It used to be said that unlike in most other democracies, in South Korea one's political identity depended on his or her opinion, ironically, of North Korea. Whether one was “conservative” or “liberal,” or something in between or beyond, reflected mostly one's stance regarding the North.
Of course, it was more complicated than this. The issues that shaped a South Korean citizen's political ideology and affiliation usually were numerous and worked in complex ways. Still, this somewhat conventional analysis seemed, at heart, correct. If so, it was easy to see where such a reality came from: the fierce state ideology of anti-communism during the decades of authoritarian rule.
The 2017 election of Moon Jae-in, however, raised further doubts about this picture of South Korean politics, because the presidential campaign took place amid high inter-Korean tensions, normally optimal electoral conditions for conservatives. As it turned out, one of the least anti-communist candidates won the presidency, and he did so convincingly. We could suggest that special circumstances—namely the process by which the previous president, Park Geun-hye, was removed from office—made this particular election an exception to the rule. That is, as long as national division stays in place, disagreements over North Korea will probably remain central to political alignment and behavior in South Korea.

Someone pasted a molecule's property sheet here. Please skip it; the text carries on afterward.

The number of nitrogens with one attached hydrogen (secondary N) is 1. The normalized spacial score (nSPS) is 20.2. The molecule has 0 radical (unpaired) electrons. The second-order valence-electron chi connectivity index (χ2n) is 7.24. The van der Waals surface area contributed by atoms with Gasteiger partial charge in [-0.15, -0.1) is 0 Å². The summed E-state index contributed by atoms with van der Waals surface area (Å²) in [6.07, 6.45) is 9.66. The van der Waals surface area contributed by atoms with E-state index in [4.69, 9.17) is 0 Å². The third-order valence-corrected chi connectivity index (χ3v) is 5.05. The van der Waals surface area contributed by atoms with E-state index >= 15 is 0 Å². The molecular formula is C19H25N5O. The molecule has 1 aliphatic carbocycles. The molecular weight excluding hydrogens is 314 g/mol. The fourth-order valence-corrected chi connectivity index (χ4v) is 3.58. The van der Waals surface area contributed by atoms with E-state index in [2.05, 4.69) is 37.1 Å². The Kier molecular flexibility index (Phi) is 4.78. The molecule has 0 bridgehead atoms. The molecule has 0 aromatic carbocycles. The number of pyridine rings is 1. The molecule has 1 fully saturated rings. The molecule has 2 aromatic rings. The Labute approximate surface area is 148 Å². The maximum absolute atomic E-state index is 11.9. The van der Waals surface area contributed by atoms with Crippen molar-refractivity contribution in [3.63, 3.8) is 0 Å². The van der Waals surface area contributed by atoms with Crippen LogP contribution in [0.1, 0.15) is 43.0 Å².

I would argue, however, that the 2017 presidential election showed the rise of another major factor in South Koreans’ political identity and ideology: history. More specifically, since the turn of the twenty-first century, one's historical identification with the recent past, or one's sense of “ownership” over the nation's history, has become just as important. In short, historical views determine political views, and vice versa.
There is a generational aspect to this phenomenon. During the mass candlelight demonstrations beginning in the fall of 2016, for example, many middle-aged citizens expressed publicly their sense of ownership over the country's history, specifically the struggle for democracy. This was the notion that they must protect the democracy that they, as students and young adults, had sacrificed so much to gain. As the historical builders of democracy, they had to be its primary defenders.